Why Is Agile Important To The Company?


Since its conception, the agile model of project management has had an irrevocable impact on the manner in which software is generally developed. Today, the term ‘agile’ is synonymous with exercises in IT planning and strategy. Much of the popularity involving agile methods stems from the fact that it presents an all-encompassing, multi-purposed model that emphasizes on flexibility and perpetuity. Suffice to say, it is incredibly difficult to find a software development team whose day-to-day operational processes are devoid of agile techniques. Given the extent of its global acceptance, this article takes a look at the true meaning of agile and its importance in software development processes.

A world without Agile

Prior to the emergence of agile as a theory of project management, most software development projects heavily relied on traditional models that could not accommodate change and transition as easily as agile. As a result, a major portion of work pertaining to IT planning and strategy involved large piles of binders filled with meticulously detailed paperwork from developers. Under such conventional models, the total head time of a particular software project could easily take three years or more including lengthy 18-month project delays. The cumbersome timespan involved in developing a single software meant that projects were often cancelled half-way through. Conventional models such as waterfall documentation were known to instigate laborious processes of software engineering which resulted in a near-developmental crisis. However, this crisis presented the perfect opportunity for a revolutionary concept such as agile to be introduced to the IT sector.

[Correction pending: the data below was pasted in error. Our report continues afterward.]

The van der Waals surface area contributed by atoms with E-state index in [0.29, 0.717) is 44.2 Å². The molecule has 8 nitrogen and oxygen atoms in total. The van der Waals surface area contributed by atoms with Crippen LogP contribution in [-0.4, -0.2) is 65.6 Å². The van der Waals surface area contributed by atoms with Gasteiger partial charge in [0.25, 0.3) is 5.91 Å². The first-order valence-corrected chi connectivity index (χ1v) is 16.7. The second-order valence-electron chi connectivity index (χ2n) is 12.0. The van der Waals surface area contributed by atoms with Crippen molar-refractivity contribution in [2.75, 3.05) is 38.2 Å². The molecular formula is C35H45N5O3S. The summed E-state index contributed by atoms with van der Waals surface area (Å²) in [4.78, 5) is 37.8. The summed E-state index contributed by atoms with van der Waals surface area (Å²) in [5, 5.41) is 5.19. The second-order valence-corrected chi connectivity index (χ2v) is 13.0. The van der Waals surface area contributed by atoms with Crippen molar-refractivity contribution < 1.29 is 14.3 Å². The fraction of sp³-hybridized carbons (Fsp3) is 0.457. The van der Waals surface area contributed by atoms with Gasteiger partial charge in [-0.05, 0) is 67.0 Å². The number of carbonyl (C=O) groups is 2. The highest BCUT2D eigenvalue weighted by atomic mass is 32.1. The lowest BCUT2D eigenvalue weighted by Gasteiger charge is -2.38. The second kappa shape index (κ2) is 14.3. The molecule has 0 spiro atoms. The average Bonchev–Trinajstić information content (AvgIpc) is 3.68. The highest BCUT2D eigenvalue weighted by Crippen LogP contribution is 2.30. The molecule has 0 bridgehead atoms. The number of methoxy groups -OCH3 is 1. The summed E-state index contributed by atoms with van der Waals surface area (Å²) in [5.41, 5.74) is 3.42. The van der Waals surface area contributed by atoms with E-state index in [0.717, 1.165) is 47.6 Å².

What exactly is the Agile Approach?

The origins of the agile project management model can be traced back to the release of the 'Agile Manifesto' in 2001. This manifesto was created by software developers from various parts of the world who were looking to permanently solve the time constraints presented by traditional, heavyweight planning methodologies. Since traditional waterfall models were often criticized for not being flexible enough, this group of developers aimed to create a managerial tool that could mitigate these effects.

Simply put, the Agile Manifesto professed a set of 4 values and 12 essential principles . Using this, it was made clear that the agile methodology prioritized brief team meetings, functioning software, increased customer insight, and heightened responsiveness to change. Additionally, the Manifesto also denounced traditional practices such as laborious operational processes, complicated software development tools, meticulous documentation, time-consuming client negotiations, and blind adherence to a pre-established plan.

Manifesto for Agile Software Development

Following the path to absolute Agility

Now that the origins and true meaning of agile has been covered, let us delve into the numerous benefits that the software development tool has to offer. It is fair to say that agile is a lean methodology that is capable of aiding engineering teams in escaping common pitfalls such as going over-budget, providing inaccurate timelines, or limiting the scope of the project. By adopting agile development practices, IT firms are able to deliver high-quality solutions within a reasonable amount of time. The agile approach also helps engineers and project managers more sensitive to the needs and satisfaction of the clients.